Chapter 23. Analytical Separations. We have looked briefly at distillation and more fully at extraction. How does this apply to chromatography? Both separations were based on multiple equilibria. For Distillation this was a evaporation / condensation step. (in a vertical column)
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Both separations were based on multiple equilibria.
For Distillation this was a evaporation / condensation step. (in a vertical column)
For extraction this was a solvent extraction step (in a piece of glassware).What is Chromatography
To improve this equilibrium step in distillation we force interaction between the vapor and liquid. This is done a variety of ways but one common way is to place plates in the column to collect the liquid.
This has become a key term in separations.
It now means a separation step.Chromatography
1850-1900 Runge, Schoenbein, and Goeppelsroeder: Studied capillary analysis on paper.
1876 Lemberg: Illustrated the reversibility and stoichiometry of ion exchange in aluminum silicate minerals.
1892 Reed: First recorded column separation: tubes of kaolin used for separation of FeCI3 from CuSO4.
1903-1906 Tswett: Invented chromatography with use of pure solvent to develop the chromatogram; devised nomenclature; used mild adsorbents to resolve chloroplast pigments.History
1935 Holmes and Adams: Synthesized synthetic organic ion exchange resins.
1938 Reichstein: Introduced the liquid or flowing chromatogram, thus extending application of chromatography to colorless substances.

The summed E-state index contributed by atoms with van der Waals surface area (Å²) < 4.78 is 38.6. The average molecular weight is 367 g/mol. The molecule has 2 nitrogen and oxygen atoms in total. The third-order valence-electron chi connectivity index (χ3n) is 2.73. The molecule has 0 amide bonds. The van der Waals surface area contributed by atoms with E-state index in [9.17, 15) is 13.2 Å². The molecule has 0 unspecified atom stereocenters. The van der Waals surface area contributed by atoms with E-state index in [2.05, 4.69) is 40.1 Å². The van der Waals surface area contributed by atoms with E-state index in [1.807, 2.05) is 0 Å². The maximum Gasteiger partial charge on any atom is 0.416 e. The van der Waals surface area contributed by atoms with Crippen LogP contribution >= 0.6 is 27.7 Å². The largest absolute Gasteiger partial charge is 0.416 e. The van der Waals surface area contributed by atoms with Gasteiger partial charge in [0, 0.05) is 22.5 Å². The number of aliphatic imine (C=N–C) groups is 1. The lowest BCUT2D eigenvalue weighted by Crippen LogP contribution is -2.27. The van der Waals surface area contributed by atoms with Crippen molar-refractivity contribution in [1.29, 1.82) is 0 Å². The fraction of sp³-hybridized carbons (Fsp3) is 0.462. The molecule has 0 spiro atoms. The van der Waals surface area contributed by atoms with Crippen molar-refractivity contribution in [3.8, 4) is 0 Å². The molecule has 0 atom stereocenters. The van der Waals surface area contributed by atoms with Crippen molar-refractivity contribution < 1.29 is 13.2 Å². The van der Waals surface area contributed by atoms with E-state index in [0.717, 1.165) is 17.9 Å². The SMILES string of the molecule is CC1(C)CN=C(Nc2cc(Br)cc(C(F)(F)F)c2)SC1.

1938 Izmailov and Schraiber: Discussed the use of a thin layer of unbound alumina spread on a glass plate.
1939 Brown: First use of circular paper chromatography.History
1941 Martin and Synge: Introduced column partition chromatography.
1944 Consden, Gordon, and Martin: First described paper partition chromatography.
1947-1950 Boyd, Tompkins, et al: Ion-exchange chromatography applied to various analytical problems.
1948 M. Lederer and Linstead: Applied paper chromatography to inorganic compounds.History
1952 James and Martin: Developed gas chromatography.
1956 Sober and Peterson: Prepared first ion-exchange celluloses.
1956 Lathe and Ruthvan: Used natural and modified starch molecular sieves for molecular weight estimation.
1959 Porath and Flodin: Introduced cross-linked dextran for molecular sieving.
1964 J. C. Moore: Gel permeation chromatography developed as a practical method.History
Mobile phase – The part of system that moves
Elution – Eluent (in), eluate (out)
Open tube column.Terms
Retention Time - How long a compound stays in the column. (tr) or could be expressed in terms of volume (Vr)
Dead volume Vm or could be expressed as a time(tm)
Volume to get through the system even without any interaction. A constant for a given column.
Adjusted retention time tr’
tr’ = tr - tmTerms of Chromatography
This can be converted to moles. Thus the capacity factor is molesstat / molesmobile
This allows us to write k’ the following way
k’ = CsVs / CmVmRetention time and partition coefficient
The system can be scaled up to separate at the gram scale.
Develop an analytical scale separation and then scale it up.Scale Up
This comes directly from the Craig Model.
We know certain facts about Gaussian peaks.The Peak
How do we quantify Resolution.Resolution
Narrow peaks will allow us to resolve peaks coming out at nearly the same time.
Different compounds passing through a column at different times might have different plate heights since they will generally have different diffusion coefficients.
Plate theory calls for constant plate height since diffusion is ignored in this model.Plate Height is a Measure of Column Efficiency
Where the H value is minimum
How do we find this point.
Run about 20 or more experiments at different flow rates, find H and then plot the resulting curve. Pick Hopt from this plot.Optimum Flow Rate
For open tubular column this means that we can get
Increased linear flow rate and/or a longer column
Decreased Plate height, which means improved better resolution